Browsing Tag

George Greenough

Reviews, Surf, Surf Reviews

Fin Review: Christian Wach Canvas Fin

July 26, 2012

It’s a big bastard. Ten and a quarter inches tall and seven inches across. A fin that allows for a lot of upright rotation. Designed by Christian Wach from Canvas Surfboards, this True Ames fin is sorta like a late seventies mullet – all business up front and a party in the back. I put it on my 9’6″ Becker UFO, a board that I really haven’t been riding, but has been the basis for most, if not all, of our Finterviews. So I stuck it on the stern and paddled out to find a few peelers.

It was easy. Up and around. Worked real well. It’s hard to tell you how different it is, how it helps, or whether it would work better than what’s currently at the back of your board. All I can say is that I like it. Better than that big Greenough I’ve gone with for awhile. Which is saying something. So if you’re up for it, for something a bit bigger, something that comes with character, check out Christian Wach’s Canvas Fin.

– Justin Coffey

Justin Coffey is known to enjoy small waves, strong drinks, motorcycles and misbehaving. He’s also the guy that runs Peanut Butter Coast.

Reviews, Surf, Surf Reviews

Fin Review: George Greenough 4-C

May 17, 2012

According to True Ames, George Greenough took cues from the pattern of human evolution when designing the 4C and “found it adaptive to become less wild and more upright.” The 4C, a 9.5″ fiberglass fin, shares Greenough 4A’s flex, but has less rake and a much smaller base. It’s upright posture allows “midlength eggs and logs to make lower-radius, looser turns.” I attached it to 9’6″ Harbour Banana Model, a board that came equipped with an upright-ish, 9.5″ fin made by the Fibre Glas Fin Co. But for some reason, I found the 4C to feel a bit short. On an eight foot egg, or perhaps a board with a bit less tail rocker, the 4C would work well. But the Banana needed something stronger. Whiskey not wine.

Down the face the 4C felt fine, but the bottom turns were sloppy. Loose. Once I pulled into the pocket the 4C required me to stay toward the back of the board, trimming from the tail. It just seemed too short. Take a few steps forward and the Banana lost it’s balance. All over the place up front. I became frustrated. Certain it was the fins fault. But alas, it was just the wrong tool attached to a long stick.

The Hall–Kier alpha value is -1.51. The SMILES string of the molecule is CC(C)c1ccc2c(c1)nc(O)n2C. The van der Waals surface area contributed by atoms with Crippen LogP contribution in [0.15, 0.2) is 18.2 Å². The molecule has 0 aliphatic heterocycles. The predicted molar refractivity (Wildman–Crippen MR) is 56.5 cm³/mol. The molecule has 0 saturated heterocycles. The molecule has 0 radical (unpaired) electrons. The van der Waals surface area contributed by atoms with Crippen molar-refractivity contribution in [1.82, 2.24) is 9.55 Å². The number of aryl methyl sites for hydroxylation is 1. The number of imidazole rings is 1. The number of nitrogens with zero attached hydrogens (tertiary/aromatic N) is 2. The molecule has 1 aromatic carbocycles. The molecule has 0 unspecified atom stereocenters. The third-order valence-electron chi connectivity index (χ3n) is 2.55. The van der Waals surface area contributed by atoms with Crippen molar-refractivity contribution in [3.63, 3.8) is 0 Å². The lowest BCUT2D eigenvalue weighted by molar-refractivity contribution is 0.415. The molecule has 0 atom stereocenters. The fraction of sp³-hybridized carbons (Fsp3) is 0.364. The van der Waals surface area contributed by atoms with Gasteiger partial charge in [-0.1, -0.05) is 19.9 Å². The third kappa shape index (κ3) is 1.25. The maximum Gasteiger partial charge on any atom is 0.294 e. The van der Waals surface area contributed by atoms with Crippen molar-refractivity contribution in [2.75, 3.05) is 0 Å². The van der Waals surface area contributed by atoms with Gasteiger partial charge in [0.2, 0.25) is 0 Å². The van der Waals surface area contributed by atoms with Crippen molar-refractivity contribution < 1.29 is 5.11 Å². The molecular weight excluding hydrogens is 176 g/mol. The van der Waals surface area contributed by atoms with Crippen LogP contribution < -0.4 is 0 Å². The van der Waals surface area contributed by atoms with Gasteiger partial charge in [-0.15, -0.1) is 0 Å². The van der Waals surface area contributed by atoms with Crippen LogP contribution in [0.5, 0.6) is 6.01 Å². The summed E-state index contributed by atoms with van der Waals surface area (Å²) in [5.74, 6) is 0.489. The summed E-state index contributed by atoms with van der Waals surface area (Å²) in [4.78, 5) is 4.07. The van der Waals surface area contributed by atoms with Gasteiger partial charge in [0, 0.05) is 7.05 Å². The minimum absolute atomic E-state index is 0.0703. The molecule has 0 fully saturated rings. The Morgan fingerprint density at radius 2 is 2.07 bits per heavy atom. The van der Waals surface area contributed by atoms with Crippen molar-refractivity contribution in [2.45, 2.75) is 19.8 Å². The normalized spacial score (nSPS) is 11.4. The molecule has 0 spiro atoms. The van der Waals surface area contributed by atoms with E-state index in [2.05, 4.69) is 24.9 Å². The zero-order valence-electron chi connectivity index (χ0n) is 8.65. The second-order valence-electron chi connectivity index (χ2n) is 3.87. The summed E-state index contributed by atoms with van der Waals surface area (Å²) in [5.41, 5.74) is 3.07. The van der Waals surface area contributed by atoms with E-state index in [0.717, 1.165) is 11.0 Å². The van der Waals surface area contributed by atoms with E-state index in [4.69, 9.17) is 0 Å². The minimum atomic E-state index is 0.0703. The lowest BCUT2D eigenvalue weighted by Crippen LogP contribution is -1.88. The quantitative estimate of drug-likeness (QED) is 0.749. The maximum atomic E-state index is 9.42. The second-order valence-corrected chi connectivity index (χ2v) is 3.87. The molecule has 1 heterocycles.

I’d recommend the 4C to someone with a shorter board. Someone looking to make fast, loose turns, but maintain some stability down the line. I would not, however, suggest you affix the 4C to something you’re accustom to making big, slow, calculated bottom turns on. Just wasn’t what I wanted

– Justin Coffey

If you have a shorter stick and would like to test out the 4C yourself, click here

Justin Coffey is known to enjoy small waves, strong drinks, motorcycles and misbehaving. He’s also the guy that runs Peanut Butter Coast.

Reviews, Surf, Surf Reviews

Fin Review: George Greenough Stage 4-A

April 7, 2012

Georgh Greenough's 4a longboard fin by true ames is killerRecently, in part because I have a short attention span, but also because I was asked to, I’ve had the pleasure of testing a few different fins on my 9’6″ Becker UFO – a board with a lot of rocker and “just a tad of nose concave for a smooth rail to rail transition.” It’s my twin stick. A surfboard I don’t care too much about, but seem to surf more often than not. I’ve tried pivot fins, performance fins, a 2+1 setup and even a small seven-inch single. But now, thanks to some extensive research (and a few recommendations), I think I’ve found a fin that’ll do everything I desire.

According to Wikipedia, George Greenough is “an innovative surfer and cinematographer from Santa Barbara, California.” Known by many as the father of the modern surfboard fin, Greenough altered the design from a wide-based keel to a more powerful and efficient dolphin fin design. The 4-A, one of Greenough’s earliest iterations, has a narrow, flexible tip that enhances maneuverability and a flared base for increased stability and drive. The 4-A I interviewed was 9.75″ and worked well on the end of my Becker. It held tight, allowing me to pivot late and pull high into the pocket.

Georgh Greenough's 4a longboard fin by true ames is killer
On a board that I find rather unstable, especially up front, the 4-A is extremely steady, allowing me to take a few quick trips to the nose. Bottoms turns were big. It did not rotate as well as the 9″ Future I recently reviewed, but once you had that big bastard pointed down the line, the 4-A didn’t disappoint. Perfect for point breaks, the 9.75″ 4-A was long enough to generate a tremendous amount of hold on a board with quite a bit of tail rocker. And it’s fast. Fiberglass instead of flimsy plastic, the 4-A worked well on slow rolling swells and ugly overhead waves.

Georgh Greenough's 4a longboard fin by true ames is killer
If you’re looking for a fin that does everything alright, I’d recommend the Greenough 4-A. It’s not great at any one thing; noseriding, fast on the face, snappy bottom turns, cutbacks, whatever, but it’s good at almost everything. And good is, well, good. So if you have a stick that’s in need of something new, something that will enhance the overall appeal of an otherwise outdated design, like a late 90’s longboard, I’d recommend a 4-A.

– Justin Coffey

You can pick up your own Greenough 4-A here.

Justin Coffey is known to enjoy small waves, strong drinks, motorcycles and misbehaving. He’s also the guy that runs Peanut Butter Coast.